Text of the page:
grant opportunities
[collaborative spaces]




Urmila Venkatesh

By Alan Bush

“I believe that everyone has a great story to tell, and often people don’t realize their own narrative gift. I like to tell others’ stories, but more often, I like to empower others to believe their story is worth sharing. Especially when it challenges a narrative being told by a more powerful entity.”

Thus Urmila explains her passion for visual ethnographies, or the art and practice of studying particular communities and representing them visually. While primarily a photographer, she dabbles in drawing to bring to life South Asian communities in urban areas of the US. Recent work has examined “how immigrants root themselves in public spaces to create ethnic enclaves and centers of community.”
Art and community are important themes, one’s that Urmila would like to continue after her studies, either educating on or employing art as a tool for community empowerment, or developing collaborative learning centers within universities. “The Digital Media Commons is a great example of the kind of initiative I am interested in.”

When asked what figure from history she would most like to talk with, she replied, “Raghubir Singh documented his native India in an unparalleled style, with a profound ability to translate movement and power and noise into a still image.” If she had the chance to sit and talk over dinner, she would quiz him on his thoughts behind the published work, “particularly about the Western gaze, about India in a colonial and post-colonial age, about what it means to make photographs as an insider or an outsider.”

Posted in Featured People by linda on the February 27th, 2009

Alan Bush

by Urmila Venkatesh

A member of the GROCS team called ReFab, Alan is a graduate student in the School of Natural Resources. He studies Sustainable Systems, while also taking advantage of the resources in the department of Urban Planning and the Center for Complex Systems. Alan’s overarching goal is to address the needs for our urban spaces to become truly sustainable, and he hopes to identify the institutions that can, or already do, work towards this goal.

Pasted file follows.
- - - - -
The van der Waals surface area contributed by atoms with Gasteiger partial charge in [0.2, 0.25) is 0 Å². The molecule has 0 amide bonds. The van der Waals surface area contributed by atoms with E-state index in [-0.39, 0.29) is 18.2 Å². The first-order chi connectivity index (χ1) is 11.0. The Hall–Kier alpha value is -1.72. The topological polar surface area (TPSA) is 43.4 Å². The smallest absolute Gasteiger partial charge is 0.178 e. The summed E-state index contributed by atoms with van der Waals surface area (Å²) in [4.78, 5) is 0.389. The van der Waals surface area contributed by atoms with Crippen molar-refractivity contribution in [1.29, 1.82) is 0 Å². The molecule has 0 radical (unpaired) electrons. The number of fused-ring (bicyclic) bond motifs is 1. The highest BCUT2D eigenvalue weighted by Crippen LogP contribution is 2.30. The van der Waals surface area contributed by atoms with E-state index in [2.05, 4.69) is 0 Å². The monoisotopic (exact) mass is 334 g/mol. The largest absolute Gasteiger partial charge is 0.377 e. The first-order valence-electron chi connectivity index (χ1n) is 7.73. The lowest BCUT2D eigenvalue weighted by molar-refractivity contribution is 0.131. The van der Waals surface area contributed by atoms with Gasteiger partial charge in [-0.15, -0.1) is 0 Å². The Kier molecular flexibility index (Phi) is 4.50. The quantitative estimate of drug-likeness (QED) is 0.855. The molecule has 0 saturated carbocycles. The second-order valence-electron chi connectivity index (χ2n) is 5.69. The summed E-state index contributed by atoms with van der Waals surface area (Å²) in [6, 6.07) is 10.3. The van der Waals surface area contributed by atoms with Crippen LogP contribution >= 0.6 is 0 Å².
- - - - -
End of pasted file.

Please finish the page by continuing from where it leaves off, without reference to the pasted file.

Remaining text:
Alan grew up in Mentor, Ohio, a rustbelt town surrounded by a variety of ecological and human-made systems, and became fascinated with the relationships between these two environments. Alan moved to Southern California to attend Pomona College, majoring in a very unique concentration: Integrated Political and Economic Systems in Historical Context. Despite his Midwestern roots, he took to eternal sunshine with ease.

Alan’s fascination with the natural landscape frames the list of places he’d like to visit or return to. In addition to Malawi, Australia, and Namibia, Alan names Botswana’s Okavongo Delta and the Sundarban Islands in India as destinations that gave him “a penchant for seeing disappearing ecosystems before they are no more.” This exploratory urge is not limited to locations abroad; if he had access to a car, and an extra day in the weekend, he would be found exploring abandoned areas in Detroit. Lacking a car, however, he is happy to settle for a breakfast of Washtenaw Dairy Ice Cream and a snowy game of Frisbee golf.

Posted in Featured People by linda on the February 27th, 2009

Jon Cohen

by Tami

Jon is a masters student in Human-Computer Interaction.  He was born and grew up in Brooklyn.  His GROCS project is about the potential of mobile devices for learning and how people can learn about how to compose music while collaborating on a group track.  He came to U of M to learn about theory and apply it in coursework.  He wants to work at an interactive agency, startup, or software company when he graduates.

Posted in Featured People by on the February 4th, 2009


by Jon Cohen

Tami, whose full name is Sentagi Sestoya Utami, is a violin-playing pre-doctoral candidate in Architectural Acoustics.  Tami is from Indonesia and her name translates into “a perfect chain of diamonds”.  She received a Fulbright Scholarship to get her masters in Acoustic Physics at Brigham Young University, and received her undergraduate degree in Architecture from an “old, big” government-run university in Indonesia.  She became an instructor there and is taking time off from work to pursue higher education.  Tami has three children, ages 9, 7, and 7 weeks.  For breakfast this morning she had rice with stir-fried vegetables and fried chicken.

Posted in Featured People by on the February 4th, 2009
GROCS: grant opportunities - collaborative spaces

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